Larry Fontenot (right) is seen sifting through cleaned sweet potatoes before they were boxed and sold to local consumers last Thursday. (Gazette photo by Elizabeth West)
A sweet harvest
With sweet potato harvest nearing its end, local farmer Larry Fontenot compares the business during this time of year to “running a crawfish plant during Holy Week.”
Larry said, “Everybody wants a sack of crawfish during the Lenten season. For us, everybody wants their box of potatoes before Thanksgiving.”
Before the potatoes are ready for any dinner table though, Larry and his team of locally employed farm hands spend months practicing a trade that the Faubourg resident learned from his late father Earl Fontenot, Jr.
Larry said, “World War II broke out when my dad was in college at LSU, so he and his buddies enlisted. When daddy got back from the service, his grandfather was sick, so he couldn’t go back to LSU. He had to go back home and help the family.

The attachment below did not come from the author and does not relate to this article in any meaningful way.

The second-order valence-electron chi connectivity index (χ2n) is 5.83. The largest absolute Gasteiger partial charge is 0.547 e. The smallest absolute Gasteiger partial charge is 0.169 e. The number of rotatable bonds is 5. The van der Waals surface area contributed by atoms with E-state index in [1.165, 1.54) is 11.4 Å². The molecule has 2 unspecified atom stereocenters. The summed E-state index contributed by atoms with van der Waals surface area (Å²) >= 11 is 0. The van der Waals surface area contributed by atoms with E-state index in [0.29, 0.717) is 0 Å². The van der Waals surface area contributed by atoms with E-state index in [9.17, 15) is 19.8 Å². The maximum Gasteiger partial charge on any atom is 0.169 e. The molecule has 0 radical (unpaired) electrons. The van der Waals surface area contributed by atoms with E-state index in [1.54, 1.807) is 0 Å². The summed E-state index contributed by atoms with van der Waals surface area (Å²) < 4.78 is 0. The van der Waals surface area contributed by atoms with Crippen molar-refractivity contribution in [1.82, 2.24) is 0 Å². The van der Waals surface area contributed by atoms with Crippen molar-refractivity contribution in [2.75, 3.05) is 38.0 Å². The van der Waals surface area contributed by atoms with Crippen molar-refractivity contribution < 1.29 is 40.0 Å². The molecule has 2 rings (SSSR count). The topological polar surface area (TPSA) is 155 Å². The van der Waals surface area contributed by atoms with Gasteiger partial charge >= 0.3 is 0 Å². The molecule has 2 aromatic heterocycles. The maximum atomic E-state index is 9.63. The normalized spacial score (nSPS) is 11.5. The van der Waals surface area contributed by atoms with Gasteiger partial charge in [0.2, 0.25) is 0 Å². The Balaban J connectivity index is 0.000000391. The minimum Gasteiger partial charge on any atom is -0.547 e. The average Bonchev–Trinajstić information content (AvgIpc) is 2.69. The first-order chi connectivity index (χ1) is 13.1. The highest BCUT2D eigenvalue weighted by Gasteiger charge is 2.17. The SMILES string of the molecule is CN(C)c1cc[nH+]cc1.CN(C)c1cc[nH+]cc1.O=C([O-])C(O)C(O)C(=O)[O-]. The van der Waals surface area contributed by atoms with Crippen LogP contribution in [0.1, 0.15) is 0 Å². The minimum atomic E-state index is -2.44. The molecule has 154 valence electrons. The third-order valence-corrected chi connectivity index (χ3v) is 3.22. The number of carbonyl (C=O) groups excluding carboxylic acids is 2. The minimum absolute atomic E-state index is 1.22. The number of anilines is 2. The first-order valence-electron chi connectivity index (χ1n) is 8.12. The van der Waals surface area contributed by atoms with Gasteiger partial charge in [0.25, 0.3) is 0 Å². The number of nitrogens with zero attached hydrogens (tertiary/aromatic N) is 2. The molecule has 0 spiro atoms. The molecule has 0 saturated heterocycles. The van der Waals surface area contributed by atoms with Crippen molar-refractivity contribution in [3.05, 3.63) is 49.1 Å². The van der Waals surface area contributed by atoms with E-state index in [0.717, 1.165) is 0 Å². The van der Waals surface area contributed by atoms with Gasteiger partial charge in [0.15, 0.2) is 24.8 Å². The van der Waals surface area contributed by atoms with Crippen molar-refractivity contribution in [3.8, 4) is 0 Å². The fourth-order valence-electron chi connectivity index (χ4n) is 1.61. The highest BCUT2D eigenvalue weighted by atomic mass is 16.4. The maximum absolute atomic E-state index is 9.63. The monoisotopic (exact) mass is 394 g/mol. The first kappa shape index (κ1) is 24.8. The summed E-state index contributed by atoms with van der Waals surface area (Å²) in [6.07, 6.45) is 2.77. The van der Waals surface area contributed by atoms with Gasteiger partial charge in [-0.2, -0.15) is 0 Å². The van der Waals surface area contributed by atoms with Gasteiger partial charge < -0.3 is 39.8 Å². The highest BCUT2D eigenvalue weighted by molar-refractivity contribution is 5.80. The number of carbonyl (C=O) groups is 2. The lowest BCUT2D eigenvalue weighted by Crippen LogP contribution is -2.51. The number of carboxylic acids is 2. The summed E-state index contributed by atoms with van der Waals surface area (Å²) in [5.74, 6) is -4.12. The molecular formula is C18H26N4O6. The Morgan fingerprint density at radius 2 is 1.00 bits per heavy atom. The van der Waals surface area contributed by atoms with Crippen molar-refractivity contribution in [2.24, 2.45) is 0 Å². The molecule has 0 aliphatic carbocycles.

“When he got back he was able to get a job working with the Lormand family, who had a sweet potato warehouse in Ville Platte. They were a big sweet potato provider in Evangeline Parish back in the day. At that time, you also had the Stanfords in Chataignier that were really big into sweet potato farming, and you had Wilson Campbell that farmed sweet potatoes near the Pine Prairie area.”
Eventually, Earl moved on to grow his own sweet potatoes, which in the late 1980’s led to the creation of he and his son’s business, E&L Produce.
The Fontenots chose to focus on this specialty crop after Larry said, he realized “raising soybeans, corn and cattle was not enough to make a living.”
With his father’s knowledge of sweet potato farming, the family business began with 550 acres being farmed.